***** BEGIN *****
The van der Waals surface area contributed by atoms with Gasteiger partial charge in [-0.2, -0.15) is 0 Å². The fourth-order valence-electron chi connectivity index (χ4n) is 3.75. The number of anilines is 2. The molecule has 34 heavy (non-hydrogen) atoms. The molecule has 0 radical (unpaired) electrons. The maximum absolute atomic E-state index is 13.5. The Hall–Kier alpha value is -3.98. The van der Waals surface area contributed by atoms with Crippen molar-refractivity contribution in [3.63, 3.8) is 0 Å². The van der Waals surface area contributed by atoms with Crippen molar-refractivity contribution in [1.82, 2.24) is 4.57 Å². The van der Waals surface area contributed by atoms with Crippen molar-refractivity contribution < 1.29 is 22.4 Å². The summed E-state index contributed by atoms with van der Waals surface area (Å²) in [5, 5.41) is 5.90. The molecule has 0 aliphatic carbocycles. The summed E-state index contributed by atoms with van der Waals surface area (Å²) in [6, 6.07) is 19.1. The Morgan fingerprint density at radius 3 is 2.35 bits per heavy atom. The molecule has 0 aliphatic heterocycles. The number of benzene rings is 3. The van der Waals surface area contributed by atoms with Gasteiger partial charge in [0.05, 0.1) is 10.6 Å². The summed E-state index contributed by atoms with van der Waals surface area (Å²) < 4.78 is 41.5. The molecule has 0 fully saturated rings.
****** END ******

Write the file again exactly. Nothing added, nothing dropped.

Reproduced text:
The van der Waals surface area contributed by atoms with Gasteiger partial charge in [-0.2, -0.15) is 0 Å². The fourth-order valence-electron chi connectivity index (χ4n) is 3.75. The number of anilines is 2. The molecule has 34 heavy (non-hydrogen) atoms. The molecule has 0 radical (unpaired) electrons. The maximum absolute atomic E-state index is 13.5. The Hall–Kier alpha value is -3.98. The van der Waals surface area contributed by atoms with Crippen molar-refractivity contribution in [3.63, 3.8) is 0 Å². The van der Waals surface area contributed by atoms with Crippen molar-refractivity contribution in [1.82, 2.24) is 4.57 Å². The van der Waals surface area contributed by atoms with Crippen molar-refractivity contribution < 1.29 is 22.4 Å². The summed E-state index contributed by atoms with van der Waals surface area (Å²) in [5, 5.41) is 5.90. The molecule has 0 aliphatic carbocycles. The summed E-state index contributed by atoms with van der Waals surface area (Å²) in [6, 6.07) is 19.1. The Morgan fingerprint density at radius 3 is 2.35 bits per heavy atom. The molecule has 0 aliphatic heterocycles. The number of benzene rings is 3. The van der Waals surface area contributed by atoms with Gasteiger partial charge in [0.05, 0.1) is 10.6 Å². The summed E-state index contributed by atoms with van der Waals surface area (Å²) < 4.78 is 41.5. The molecule has 0 fully saturated rings.